People injured in accidents or by someone’s intentional conduct might rely on police reports about the incident when taking legal action. While police reports are full of useful information, they might not be entirely admissible as evidence in civil court.
Much of the information in police reports constitutes hearsay, which is typically inadmissible in a personal injury case. However, police reports might be admitted as evidence under exceptions to the hearsay rule.
Still, portions of the police report might be inadmissible, and you should check with an attorney before using the report in your case.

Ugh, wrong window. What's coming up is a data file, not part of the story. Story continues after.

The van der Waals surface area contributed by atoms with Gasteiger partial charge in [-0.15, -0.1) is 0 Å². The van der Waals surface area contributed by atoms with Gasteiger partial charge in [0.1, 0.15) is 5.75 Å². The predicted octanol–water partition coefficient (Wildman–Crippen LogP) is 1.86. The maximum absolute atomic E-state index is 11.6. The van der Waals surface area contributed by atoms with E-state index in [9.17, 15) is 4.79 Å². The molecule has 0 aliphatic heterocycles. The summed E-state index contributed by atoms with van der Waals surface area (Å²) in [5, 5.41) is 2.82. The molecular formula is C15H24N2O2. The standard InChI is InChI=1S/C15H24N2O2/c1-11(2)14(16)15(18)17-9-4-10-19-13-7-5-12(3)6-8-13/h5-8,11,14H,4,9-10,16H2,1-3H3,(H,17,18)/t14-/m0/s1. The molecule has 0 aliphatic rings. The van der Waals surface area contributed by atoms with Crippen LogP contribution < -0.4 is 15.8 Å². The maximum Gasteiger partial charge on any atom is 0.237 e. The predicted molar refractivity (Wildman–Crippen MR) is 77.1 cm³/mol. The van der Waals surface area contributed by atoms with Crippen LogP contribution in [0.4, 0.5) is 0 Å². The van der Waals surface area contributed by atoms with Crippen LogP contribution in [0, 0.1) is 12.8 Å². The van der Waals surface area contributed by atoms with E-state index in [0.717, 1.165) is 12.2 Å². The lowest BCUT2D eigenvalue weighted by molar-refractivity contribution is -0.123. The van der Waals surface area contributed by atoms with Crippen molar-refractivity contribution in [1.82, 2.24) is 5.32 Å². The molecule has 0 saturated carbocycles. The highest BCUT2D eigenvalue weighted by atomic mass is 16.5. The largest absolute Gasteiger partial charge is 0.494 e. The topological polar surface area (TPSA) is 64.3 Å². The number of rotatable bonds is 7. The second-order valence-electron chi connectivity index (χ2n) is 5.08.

Even if it is inadmissible, the report might still be helpful when examining witnesses to impeach someone or refresh their memory of events. It can also be used to find other admissible evidence.
The police report about your injuries is useful, but getting it into court might be hard. Our Maryland personal injury attorneys can help you use the report to your advantage. For a free case review, call Rice, Murtha & Psoras at (410) 694-7291.
Can Police Reports Be Used as Evidence in Maryland Injury Cases?
There are strict rules about what can and cannot be admitted as evidence in a trial, and police reports are often difficult to get into court. While the rule against hearsay is strict, it is not without exceptions. Our Ocean City personal injury attorneys can help you determine if the police report about your injuries fits an exception to the hearsay rule.
Under the Maryland Rules of Evidence § 5-801(c), hearsay is a statement made by someone other than the person on the witness stand that is offered to prove the truth of the matter asserted in the statement.